"The reasons cited by the Indian side for the decision to cancel the Foreign Ministers' meeting, within 24 hours of its public confirmation, are entirely unconvincing", read an official statement.
"Our attitude is positive but India failed to get out of politics", he continued.
Foreign Minister Shah Mahmood Qureshi on Saturday said he was "deeply saddened" by how New Delhi first accepted and later backtracked from a meeting between Qureshi and his Indian counterpart Sushma Swaraj.
The meeting of the foreign ministers would also be taking place after Indian defence minister Nirmala Sitharaman had stated that Indian army, just like their Pakistani counterparts, was also quietly "cutting off" heads of Pakistani soldiers.
"It was an opportunity [for progress in bilateral ties], which I think India's domestic circumstances did not allow to materialise", the foreign minister said.
"The latest brutal killings of our security personnel, and Pakistan glorifying terrorism shows that our neighbor will not mend its way", spokesman Raveesh Kumar said.
The Modi government has insisted that Pakistan act against anti-India Islamist militant groups that operate from its soil before it can resume peace talks to resolve long standing differences over the Himalayan region of Kashmir and other disputes.
Pakistan has issued postage stamps in memory of Burhan Wani, a Hizbul Mujahideen leader who was shot dead by Indian security forces in July 2016, sparking widespread street protests.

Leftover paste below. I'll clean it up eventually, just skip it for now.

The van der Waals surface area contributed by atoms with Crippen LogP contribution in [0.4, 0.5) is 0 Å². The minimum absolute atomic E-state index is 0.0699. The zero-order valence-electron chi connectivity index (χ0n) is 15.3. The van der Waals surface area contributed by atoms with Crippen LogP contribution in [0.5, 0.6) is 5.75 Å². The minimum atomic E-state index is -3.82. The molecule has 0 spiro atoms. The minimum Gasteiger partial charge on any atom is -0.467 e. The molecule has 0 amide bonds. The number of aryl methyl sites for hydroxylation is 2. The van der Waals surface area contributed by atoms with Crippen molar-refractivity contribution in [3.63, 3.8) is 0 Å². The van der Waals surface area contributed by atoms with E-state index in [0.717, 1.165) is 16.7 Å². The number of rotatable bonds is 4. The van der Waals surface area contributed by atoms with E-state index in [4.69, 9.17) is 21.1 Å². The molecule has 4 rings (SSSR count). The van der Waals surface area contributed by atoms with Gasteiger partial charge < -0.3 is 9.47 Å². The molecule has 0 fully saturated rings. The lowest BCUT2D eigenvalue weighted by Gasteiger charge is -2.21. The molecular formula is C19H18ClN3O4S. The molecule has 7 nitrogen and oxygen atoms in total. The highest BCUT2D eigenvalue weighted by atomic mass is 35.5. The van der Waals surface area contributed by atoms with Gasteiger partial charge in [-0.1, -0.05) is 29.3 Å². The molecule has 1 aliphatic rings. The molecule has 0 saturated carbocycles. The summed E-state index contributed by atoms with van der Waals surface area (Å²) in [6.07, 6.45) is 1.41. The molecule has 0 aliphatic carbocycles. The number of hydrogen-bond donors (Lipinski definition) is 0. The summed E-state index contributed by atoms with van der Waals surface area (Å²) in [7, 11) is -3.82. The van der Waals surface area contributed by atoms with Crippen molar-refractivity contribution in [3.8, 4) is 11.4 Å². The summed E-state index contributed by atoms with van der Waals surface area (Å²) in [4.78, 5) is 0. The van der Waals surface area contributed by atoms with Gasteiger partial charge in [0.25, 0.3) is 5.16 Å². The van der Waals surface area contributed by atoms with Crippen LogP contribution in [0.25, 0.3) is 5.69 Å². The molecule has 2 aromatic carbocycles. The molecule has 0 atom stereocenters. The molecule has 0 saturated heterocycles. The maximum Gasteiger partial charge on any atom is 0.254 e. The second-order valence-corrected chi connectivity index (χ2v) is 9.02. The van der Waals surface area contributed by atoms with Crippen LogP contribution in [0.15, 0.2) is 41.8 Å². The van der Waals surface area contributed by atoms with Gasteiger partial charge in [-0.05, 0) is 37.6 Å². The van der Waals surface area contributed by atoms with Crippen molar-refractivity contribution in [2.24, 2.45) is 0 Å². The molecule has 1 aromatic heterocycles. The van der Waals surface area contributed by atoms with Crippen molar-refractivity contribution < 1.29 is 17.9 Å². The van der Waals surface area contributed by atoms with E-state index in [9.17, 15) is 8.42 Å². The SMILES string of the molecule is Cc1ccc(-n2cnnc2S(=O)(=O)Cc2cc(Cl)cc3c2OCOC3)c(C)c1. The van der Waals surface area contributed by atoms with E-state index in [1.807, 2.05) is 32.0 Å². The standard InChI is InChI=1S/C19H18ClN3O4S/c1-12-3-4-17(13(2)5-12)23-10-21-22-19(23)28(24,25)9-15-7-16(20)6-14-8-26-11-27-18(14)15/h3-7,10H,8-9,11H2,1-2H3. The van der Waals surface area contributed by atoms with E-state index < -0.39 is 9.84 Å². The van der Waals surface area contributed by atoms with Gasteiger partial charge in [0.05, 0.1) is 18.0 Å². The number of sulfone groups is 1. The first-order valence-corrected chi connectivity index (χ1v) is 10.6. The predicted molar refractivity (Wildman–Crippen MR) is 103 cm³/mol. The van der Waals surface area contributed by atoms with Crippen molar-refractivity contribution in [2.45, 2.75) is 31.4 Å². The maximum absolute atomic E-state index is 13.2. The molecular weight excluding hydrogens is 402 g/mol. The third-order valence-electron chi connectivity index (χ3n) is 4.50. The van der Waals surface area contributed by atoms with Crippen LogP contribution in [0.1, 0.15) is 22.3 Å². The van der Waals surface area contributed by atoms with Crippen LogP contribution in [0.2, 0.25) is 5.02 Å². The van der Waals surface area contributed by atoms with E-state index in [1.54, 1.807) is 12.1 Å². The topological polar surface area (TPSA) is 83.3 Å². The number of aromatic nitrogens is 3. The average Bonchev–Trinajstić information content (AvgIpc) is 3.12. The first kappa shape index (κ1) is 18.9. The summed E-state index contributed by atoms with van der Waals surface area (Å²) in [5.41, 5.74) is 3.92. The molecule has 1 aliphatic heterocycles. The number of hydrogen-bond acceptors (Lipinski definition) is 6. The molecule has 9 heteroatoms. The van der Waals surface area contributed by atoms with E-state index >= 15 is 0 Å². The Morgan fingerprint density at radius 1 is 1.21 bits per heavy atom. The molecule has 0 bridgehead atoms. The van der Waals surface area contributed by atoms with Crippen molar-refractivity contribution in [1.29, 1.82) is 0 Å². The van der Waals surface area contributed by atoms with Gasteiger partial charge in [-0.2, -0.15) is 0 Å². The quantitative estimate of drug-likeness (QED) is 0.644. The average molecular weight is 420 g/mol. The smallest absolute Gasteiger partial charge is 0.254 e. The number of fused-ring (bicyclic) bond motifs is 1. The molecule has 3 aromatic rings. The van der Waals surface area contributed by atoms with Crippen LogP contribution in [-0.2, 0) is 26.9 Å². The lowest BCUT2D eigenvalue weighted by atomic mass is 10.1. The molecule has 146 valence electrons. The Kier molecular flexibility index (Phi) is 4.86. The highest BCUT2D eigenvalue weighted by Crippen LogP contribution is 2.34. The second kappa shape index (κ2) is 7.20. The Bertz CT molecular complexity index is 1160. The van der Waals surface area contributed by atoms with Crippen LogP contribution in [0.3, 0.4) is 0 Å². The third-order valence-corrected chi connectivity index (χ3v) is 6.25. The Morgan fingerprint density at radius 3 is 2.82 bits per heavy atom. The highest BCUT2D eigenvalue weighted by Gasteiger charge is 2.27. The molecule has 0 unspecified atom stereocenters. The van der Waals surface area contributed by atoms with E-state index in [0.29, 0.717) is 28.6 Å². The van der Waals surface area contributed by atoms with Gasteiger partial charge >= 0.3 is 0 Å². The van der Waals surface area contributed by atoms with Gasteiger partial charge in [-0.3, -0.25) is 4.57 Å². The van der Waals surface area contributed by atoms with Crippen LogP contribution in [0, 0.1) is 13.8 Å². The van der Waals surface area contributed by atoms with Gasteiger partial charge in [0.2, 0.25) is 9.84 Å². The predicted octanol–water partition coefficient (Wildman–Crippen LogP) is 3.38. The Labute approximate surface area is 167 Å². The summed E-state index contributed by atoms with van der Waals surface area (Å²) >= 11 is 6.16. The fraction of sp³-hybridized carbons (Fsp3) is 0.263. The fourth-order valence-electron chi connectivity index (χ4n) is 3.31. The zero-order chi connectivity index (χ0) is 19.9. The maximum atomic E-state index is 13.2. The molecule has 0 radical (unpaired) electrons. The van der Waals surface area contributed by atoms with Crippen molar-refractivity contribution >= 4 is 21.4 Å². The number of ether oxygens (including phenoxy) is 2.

It added that the recent actions had revealed Pakistan's "evil agenda" and the "true face" of the country's new Prime Minister Imran Khan.
Qureshi said the Indian government had to "look for reasons" to justify cancelling the meeting after initially agreeing to it, adding that New Delhi had used the issue of stamps of Kashmiri freedom fighters as an "excuse".
It could never take off though because of the Pathankot attack and now, after the developments on Friday, it is unlikely that the two countries will have any "constructive" engagement before polls in India.
"It seems that India is already preparing for its elections due in the country next year", Qureshi was quoted as saying by The Express Tribune.
He went on to say that if India doesn't want dialogue, then Pakistan also won't be in a haste either.
Qureshi told Pakistan's ARY TV channel that he was "surprised and disappointed". Following the incident, opposition parties criticised the government and asked it to explain the rationale behind accepting such a meeting when Pakistan-based terror outfits are killing Indian security personnel along the border in J&K.